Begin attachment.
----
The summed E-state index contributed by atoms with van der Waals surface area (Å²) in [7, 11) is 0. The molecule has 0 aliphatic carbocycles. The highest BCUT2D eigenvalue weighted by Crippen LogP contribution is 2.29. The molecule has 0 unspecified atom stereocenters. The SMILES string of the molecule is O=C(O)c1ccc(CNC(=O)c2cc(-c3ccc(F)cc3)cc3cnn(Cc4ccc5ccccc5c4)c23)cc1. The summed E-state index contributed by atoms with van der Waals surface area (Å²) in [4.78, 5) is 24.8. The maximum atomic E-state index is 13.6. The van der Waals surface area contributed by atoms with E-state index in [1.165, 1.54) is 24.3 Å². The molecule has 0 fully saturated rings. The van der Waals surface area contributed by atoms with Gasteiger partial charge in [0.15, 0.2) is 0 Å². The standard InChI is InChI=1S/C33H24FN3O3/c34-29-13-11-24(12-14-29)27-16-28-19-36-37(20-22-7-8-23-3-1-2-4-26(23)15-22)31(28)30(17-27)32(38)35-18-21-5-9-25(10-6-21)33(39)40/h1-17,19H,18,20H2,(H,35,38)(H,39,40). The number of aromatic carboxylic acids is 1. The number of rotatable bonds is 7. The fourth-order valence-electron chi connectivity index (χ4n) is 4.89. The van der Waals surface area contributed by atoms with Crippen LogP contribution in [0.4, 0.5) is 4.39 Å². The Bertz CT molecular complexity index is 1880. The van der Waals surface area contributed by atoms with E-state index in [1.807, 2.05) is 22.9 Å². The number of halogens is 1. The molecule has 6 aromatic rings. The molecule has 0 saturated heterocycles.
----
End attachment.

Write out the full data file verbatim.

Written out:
The summed E-state index contributed by atoms with van der Waals surface area (Å²) in [7, 11) is 0. The molecule has 0 aliphatic carbocycles. The highest BCUT2D eigenvalue weighted by Crippen LogP contribution is 2.29. The molecule has 0 unspecified atom stereocenters. The SMILES string of the molecule is O=C(O)c1ccc(CNC(=O)c2cc(-c3ccc(F)cc3)cc3cnn(Cc4ccc5ccccc5c4)c23)cc1. The summed E-state index contributed by atoms with van der Waals surface area (Å²) in [4.78, 5) is 24.8. The maximum atomic E-state index is 13.6. The van der Waals surface area contributed by atoms with E-state index in [1.165, 1.54) is 24.3 Å². The molecule has 0 fully saturated rings. The van der Waals surface area contributed by atoms with Gasteiger partial charge in [0.15, 0.2) is 0 Å². The standard InChI is InChI=1S/C33H24FN3O3/c34-29-13-11-24(12-14-29)27-16-28-19-36-37(20-22-7-8-23-3-1-2-4-26(23)15-22)31(28)30(17-27)32(38)35-18-21-5-9-25(10-6-21)33(39)40/h1-17,19H,18,20H2,(H,35,38)(H,39,40). The number of aromatic carboxylic acids is 1. The number of rotatable bonds is 7. The fourth-order valence-electron chi connectivity index (χ4n) is 4.89. The van der Waals surface area contributed by atoms with Crippen LogP contribution in [0.4, 0.5) is 4.39 Å². The Bertz CT molecular complexity index is 1880. The van der Waals surface area contributed by atoms with E-state index in [1.807, 2.05) is 22.9 Å². The number of halogens is 1. The molecule has 6 aromatic rings. The molecule has 0 saturated heterocycles.